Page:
But in the end, who decides what is essential?  And why? It’s different around the world, and not without controversy.  Amazon, who started out in the book industry, now has books as non-essential items.  Amazon, you’ve forgotten where you came from!  (The conspiracy theorist in me says, of course they don’t want us to read!  Reading means we can think for ourselves!  They’re trying to limit our access to information.  And did I mention that the LIBRARIES ARE CLOSED??!?)

Calm down, Beth. Really though, it’s probably not much more than another shuffling sign of the times in the age of corona.  And it brings a new appreciation for the conveniences I took for granted. And a whole lot of neon-colored paper collecting dust in the cupboard.

 

 

 

 

 

fitness and nutrition

My Dumbbell Museum

A few days ago I shared about some “vintage” Easter treasures that have found new life in our home during the coronavirus pandemic.

There’s another area in our home that has found some new life as we have become more and more isolated.  All the members of my family have lost access to our gym and fitness facilities / practices, so our makeshift basement gym space has become a hub of activity on and off from 6:30 am (my exercise time) on throughout the day.

As with many things in this new “normal” we are making do with what we have. Stuff is coming out of corners, emerging from piles, being excavated after years of gathering dust.  Most of our gym stuff is old, inherited, or has other stories.  Here’s a glimpse of my fitness lives through my gallery of dumbbells.  And these are only the ones that I use(d)…those above 25 just aren’t on my radar at the moment.

Starting with the smallest:

Empower handweights: 2.5 lbs

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I used these when I was trying to walk my weight off.  Before running, before CrossFit, before any of it.  I would pump my arms up and down as I walked. Not sure how to use them in my current routines but anything is possible!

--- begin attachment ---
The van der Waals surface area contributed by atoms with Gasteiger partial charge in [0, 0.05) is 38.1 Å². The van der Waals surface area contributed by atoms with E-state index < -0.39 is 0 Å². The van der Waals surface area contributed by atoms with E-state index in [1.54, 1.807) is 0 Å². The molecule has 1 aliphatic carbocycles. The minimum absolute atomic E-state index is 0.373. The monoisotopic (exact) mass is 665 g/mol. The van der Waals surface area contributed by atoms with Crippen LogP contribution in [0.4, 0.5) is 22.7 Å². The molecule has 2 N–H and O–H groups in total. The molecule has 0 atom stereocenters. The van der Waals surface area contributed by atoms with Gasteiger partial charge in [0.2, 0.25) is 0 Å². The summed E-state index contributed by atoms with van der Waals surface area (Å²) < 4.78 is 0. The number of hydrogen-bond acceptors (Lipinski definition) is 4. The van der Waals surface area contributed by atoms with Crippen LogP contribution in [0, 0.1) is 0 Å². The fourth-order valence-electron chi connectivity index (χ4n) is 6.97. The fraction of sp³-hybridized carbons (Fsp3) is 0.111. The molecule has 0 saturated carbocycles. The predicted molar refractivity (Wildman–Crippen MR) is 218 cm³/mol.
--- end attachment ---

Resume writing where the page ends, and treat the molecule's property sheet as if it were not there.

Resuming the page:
Reebok coated baby dumbbells: 5 lbs

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These are from my “aerobics in front of the TV while the kids are napping” phase.  Seems like not that long ago, but it really was.  I showed these to my son this week and he remembered watching me do my little routines with them from the stairs. Now they are paint-splattered and worn.  But, I remember holding the weights over my head and lowering them behind my head to feel my triceps burn. They work for T-raises and other isolated accessory movements.

Super Star Orbatrons: 11 lbs (yes, 11 pounds which makes them extra awesome!)

These babies, with their sand-filled copper sheen, date back to my childhood. They’re almost as big as my head! And I use them almost every day. I know, you’re jealous.  They’re fabulous. My dad would sit and do curls with these at the dinner table while he was reading the paper.  He was always fighting to retain any bit of strength he could on his ultra-arthritic arms. So these have sentimental value.  They are big and clunky. They are round, which adds a challenge when I am trying to balance on one in pushup position while picking up the other.  But they make me smile in all their 1980’s style glory.

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(Pause to note: I am reallllyyyyy missing 15-pounders right here. I often used those in weighted situps and some of the slower accessory movements.  I keep scanning the internet for used ones almost daily!)

Metal Hex Dumbbells (on bench): 20 lbs.

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These came from my in-laws. They at least have flat sides so they don’t roll around like the 10s do. These are my go-tos for overhead presses and many other movements.   Not much to say about them but they are durable and well used.

Rubber Hex Dumbbell: 25 lbs.

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Finally, the only “new” dumbbell in the bunch.  I bought this when I was at my first CrossFit gym.  That gym had nothing between 20 and 35 pounds, and that span was too big of a jump for me.  So, I bought myself *one* 25-pound dumbbell. I hid it in the ladies dressing area when I wasn’t using it.  It was not too long ago that picking this up was a feat!  I remember doing my first 25-pound single-arm snatch with it only a couple of years ago.  Now, I mainly use it for snatches.  Using it still gets me winded.

I don’t have 30-pounders which stinks.  We have 35s but they are metal.  I’m not especially confident (and I am truly clumsy) so I tend to leave everything over 25 alone, especially since I don’t have a coach watching these days.  But that’s ok.

I move every day, I lift weights, and I’m making do with what I have.  I guess that’s a motto for me at this point fitness-wise.  Making the best with what I have, and hoping for the best as time goes on. It’s not glossy or shiny or perfect or new, kinda like me. As with these dumbbells, there are many ages and pages to my fitness story.  This chapter will be a memorable one.

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giving